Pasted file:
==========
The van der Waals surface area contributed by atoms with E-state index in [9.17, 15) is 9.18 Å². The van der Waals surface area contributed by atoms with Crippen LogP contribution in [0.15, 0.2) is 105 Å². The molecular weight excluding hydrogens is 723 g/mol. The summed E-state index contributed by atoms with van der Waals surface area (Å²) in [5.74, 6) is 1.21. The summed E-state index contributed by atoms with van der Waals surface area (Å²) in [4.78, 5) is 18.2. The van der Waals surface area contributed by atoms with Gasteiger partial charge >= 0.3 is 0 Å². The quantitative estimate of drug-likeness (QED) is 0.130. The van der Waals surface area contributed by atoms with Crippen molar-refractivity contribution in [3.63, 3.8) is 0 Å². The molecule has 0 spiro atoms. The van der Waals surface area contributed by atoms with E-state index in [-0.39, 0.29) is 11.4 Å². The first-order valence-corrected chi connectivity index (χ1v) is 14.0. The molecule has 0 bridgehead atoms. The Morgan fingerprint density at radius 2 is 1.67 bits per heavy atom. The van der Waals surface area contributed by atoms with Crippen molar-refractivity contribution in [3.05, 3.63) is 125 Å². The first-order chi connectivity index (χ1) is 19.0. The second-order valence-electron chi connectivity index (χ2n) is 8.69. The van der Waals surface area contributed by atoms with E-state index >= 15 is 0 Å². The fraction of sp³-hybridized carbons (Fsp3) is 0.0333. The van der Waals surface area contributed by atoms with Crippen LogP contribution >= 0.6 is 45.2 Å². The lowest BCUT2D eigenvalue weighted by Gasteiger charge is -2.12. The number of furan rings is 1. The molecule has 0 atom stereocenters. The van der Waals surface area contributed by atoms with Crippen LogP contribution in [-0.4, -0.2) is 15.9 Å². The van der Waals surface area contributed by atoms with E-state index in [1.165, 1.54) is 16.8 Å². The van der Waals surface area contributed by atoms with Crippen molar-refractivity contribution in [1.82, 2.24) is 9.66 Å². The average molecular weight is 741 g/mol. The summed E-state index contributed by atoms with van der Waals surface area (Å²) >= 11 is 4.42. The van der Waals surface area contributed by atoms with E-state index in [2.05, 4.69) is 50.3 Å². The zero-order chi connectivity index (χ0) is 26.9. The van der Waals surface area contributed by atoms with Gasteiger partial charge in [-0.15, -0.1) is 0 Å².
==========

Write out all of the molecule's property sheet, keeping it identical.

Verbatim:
The van der Waals surface area contributed by atoms with E-state index in [9.17, 15) is 9.18 Å². The van der Waals surface area contributed by atoms with Crippen LogP contribution in [0.15, 0.2) is 105 Å². The molecular weight excluding hydrogens is 723 g/mol. The summed E-state index contributed by atoms with van der Waals surface area (Å²) in [5.74, 6) is 1.21. The summed E-state index contributed by atoms with van der Waals surface area (Å²) in [4.78, 5) is 18.2. The van der Waals surface area contributed by atoms with Gasteiger partial charge >= 0.3 is 0 Å². The quantitative estimate of drug-likeness (QED) is 0.130. The van der Waals surface area contributed by atoms with Crippen molar-refractivity contribution in [3.63, 3.8) is 0 Å². The molecule has 0 spiro atoms. The van der Waals surface area contributed by atoms with E-state index in [-0.39, 0.29) is 11.4 Å². The first-order valence-corrected chi connectivity index (χ1v) is 14.0. The molecule has 0 bridgehead atoms. The Morgan fingerprint density at radius 2 is 1.67 bits per heavy atom. The van der Waals surface area contributed by atoms with Crippen molar-refractivity contribution in [3.05, 3.63) is 125 Å². The first-order chi connectivity index (χ1) is 19.0. The second-order valence-electron chi connectivity index (χ2n) is 8.69. The van der Waals surface area contributed by atoms with E-state index >= 15 is 0 Å². The fraction of sp³-hybridized carbons (Fsp3) is 0.0333. The van der Waals surface area contributed by atoms with Crippen LogP contribution >= 0.6 is 45.2 Å². The lowest BCUT2D eigenvalue weighted by Gasteiger charge is -2.12. The number of furan rings is 1. The molecule has 0 atom stereocenters. The van der Waals surface area contributed by atoms with Crippen LogP contribution in [-0.4, -0.2) is 15.9 Å². The van der Waals surface area contributed by atoms with E-state index in [1.165, 1.54) is 16.8 Å². The van der Waals surface area contributed by atoms with Crippen molar-refractivity contribution in [1.82, 2.24) is 9.66 Å². The average molecular weight is 741 g/mol. The summed E-state index contributed by atoms with van der Waals surface area (Å²) >= 11 is 4.42. The van der Waals surface area contributed by atoms with E-state index in [2.05, 4.69) is 50.3 Å². The zero-order chi connectivity index (χ0) is 26.9. The van der Waals surface area contributed by atoms with Gasteiger partial charge in [-0.15, -0.1) is 0 Å².